The immigrant that I know is a recent microbiology graduate, who despite good grades, was never eligible for scholarships or financial aid due to his F-1 student visa. A brilliant young man who, while studying full time worked his way through college, sacrificing nights and weekends  working at a nursing home, caring for elderly white people who would have the nerve of being racist to the man who helped them live their last days with dignity.

The immigrants that I know are construction workers, who, whether in Iowa or South Dakota, brave inclement weather, bear abuse from exploitative employers and are subject to occupational hazards, as they build government homes that they’ll never qualify for or renovate land grant universities their kids may never be able to attend.

The immigrants that I know are underpaid dairy farm workers, who left their native homeland in hopes of achieving economic independence and escaping drug violence and crime. Young men that spend hours milking cows, enduring incredible stench and subzero temperatures in the winter, for laughable wages, just so all of us can have our milk, our cheese or our pretentious Greek yogurt for a few dollars. And who still, at the end of every backbreaking 12-hour day, are thankful to be in this country and smile when they are able to load up their beat-up car with a few Walmart grocery bags.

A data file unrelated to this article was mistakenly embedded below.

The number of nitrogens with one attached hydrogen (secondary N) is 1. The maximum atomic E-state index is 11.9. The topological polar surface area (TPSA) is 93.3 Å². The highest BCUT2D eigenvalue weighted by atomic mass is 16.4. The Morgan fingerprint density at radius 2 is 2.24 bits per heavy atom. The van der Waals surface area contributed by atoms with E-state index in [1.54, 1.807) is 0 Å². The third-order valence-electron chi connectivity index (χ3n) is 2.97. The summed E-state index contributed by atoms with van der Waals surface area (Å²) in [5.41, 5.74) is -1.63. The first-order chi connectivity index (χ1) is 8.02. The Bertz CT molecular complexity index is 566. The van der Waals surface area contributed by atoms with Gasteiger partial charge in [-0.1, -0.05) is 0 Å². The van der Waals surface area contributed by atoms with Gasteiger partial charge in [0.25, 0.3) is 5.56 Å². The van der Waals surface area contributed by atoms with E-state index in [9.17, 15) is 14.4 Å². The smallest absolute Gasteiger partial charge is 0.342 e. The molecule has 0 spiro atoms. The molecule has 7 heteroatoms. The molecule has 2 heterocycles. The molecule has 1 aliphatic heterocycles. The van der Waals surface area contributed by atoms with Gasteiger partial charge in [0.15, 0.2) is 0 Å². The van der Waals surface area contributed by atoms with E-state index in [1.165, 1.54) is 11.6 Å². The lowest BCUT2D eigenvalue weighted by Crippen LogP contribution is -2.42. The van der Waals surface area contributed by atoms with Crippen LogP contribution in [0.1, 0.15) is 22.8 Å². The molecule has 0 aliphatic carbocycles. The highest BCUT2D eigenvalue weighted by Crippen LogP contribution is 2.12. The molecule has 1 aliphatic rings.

The immigrant that I know is a board certified surgeon, who after much economic sacrifice and studying, made it through the stringent American medical residence system even when all odds were stacked against him. A taxpayer who spent his resident years operating on kids victimized in the inner city by gun violence in Detroit, Michigan, and happily took the opportunities to serve medically underserved areas in the US, who without his presence, would have no hope of any kind of trauma healthcare.

These are just some of the immigrants that I know.

Each and every one of them is currently stuck in some part of the immigration system. Each and every one of them has never qualified (or even attempted) for any kind of federal benefits. Each and every one of them has paid into the Social Security, Medicare and Medicaid system, knowing full well they will never see a dime back from it. Each and every one of them is working every day to support themselves and their families. Each and every one of them have made incredible sacrifices – leaving family and friends behind, just for that opportunity to have a better future.

Each and every one of them loves this country as much as their native land.

As for me, you know my story – at least 17 years in the making – navigating the system, paying taxes, working hard, integrating into the culture, speaking English and knowing about government, giving my heart and soul to living in this nation.

All of us in unison, only to be referred to as “aliens”, as dumb people with low IQ, as terrorists, as burdens and leeches of a system that we subsidize but never see any return on. I’m sick of it, because you don’t know us. Despite all your bigotry and hatred, this is our country too, and this time around, we are going to win.